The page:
Area prosecutors concerned about NM Supreme Court ruling

Area prosecutors concerned about NM Supreme Court ruling

Clovis, NM - Area prosecutors are concerned after the New Mexico Supreme Court ruled the state's child porn law ambiguous.

The court's ruling on Monday said the law is unclear on if prosecutors can bring multiple charges against someone for possessing more than one image or video of child porn. This means the way attorneys prosecute offenders has to change.

The ruling overturned the convictions of two Eastern New Mexico men. James Olsson and Willard (William) Ballard were both charged with multiple counts of possession, but now they can only receive one.

"It will just be one count," said Curry and Roosevelt County District Attorney Andrea Reeb. "So if we serve a search warrant and someone possesses 5,000 counts of child pornography, whether it's videos, whether it's different children, whether it's different dates of download, it's just one count."

Reeb  said the change will greatly reduce the punishment offenders receive. "Now we can only charge one count, which is a fourth degree felony only punishable by 18 months in prison and a $5,000 fine. So it really limits the amount of punishment that somebody who is a predator on children can receive." In comparison, she said most offenders her office tries are sentenced to about eight or nine years in prison.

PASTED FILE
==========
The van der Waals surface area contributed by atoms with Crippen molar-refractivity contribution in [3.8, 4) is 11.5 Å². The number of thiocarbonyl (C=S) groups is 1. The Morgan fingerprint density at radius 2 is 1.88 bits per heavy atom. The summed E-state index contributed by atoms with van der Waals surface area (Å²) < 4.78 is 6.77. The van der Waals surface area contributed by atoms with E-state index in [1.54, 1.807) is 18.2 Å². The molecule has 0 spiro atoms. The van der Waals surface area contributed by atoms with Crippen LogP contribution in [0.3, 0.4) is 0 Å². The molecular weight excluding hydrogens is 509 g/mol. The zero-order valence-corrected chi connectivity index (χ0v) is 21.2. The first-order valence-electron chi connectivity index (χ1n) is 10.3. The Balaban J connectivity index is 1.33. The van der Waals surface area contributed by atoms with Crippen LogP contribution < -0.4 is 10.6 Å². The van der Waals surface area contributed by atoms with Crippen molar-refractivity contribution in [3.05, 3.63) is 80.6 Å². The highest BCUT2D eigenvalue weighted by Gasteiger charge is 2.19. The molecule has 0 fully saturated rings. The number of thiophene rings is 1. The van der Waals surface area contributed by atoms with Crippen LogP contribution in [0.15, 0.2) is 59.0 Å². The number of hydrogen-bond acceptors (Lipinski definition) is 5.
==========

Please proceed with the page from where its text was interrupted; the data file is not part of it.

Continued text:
Reeb said her office expects to retry about a dozen cases because of the ruling. "There will be a lot of cases reviewed, people who are serving sentences on plea agreements. Obviously it's overturned a lot of convictions and we will be bringing all those defendants back for resentencing. And many, if not all of them, will probably walk out of prison."

She said the court's ruling is a major setback for protecting children against this type of crime. "I think this is a very disappointing decision, and I think this puts more children at risk. It tells the predators I can possess thousands of images and I know I'm only going to possibly go to jail for 18 months, so there's no deterrent."

The court's ruling does recommend the legislature rewrite the law to fill in the loopholes regarding counts of possession.

Madison Alewel - NewsChannel 10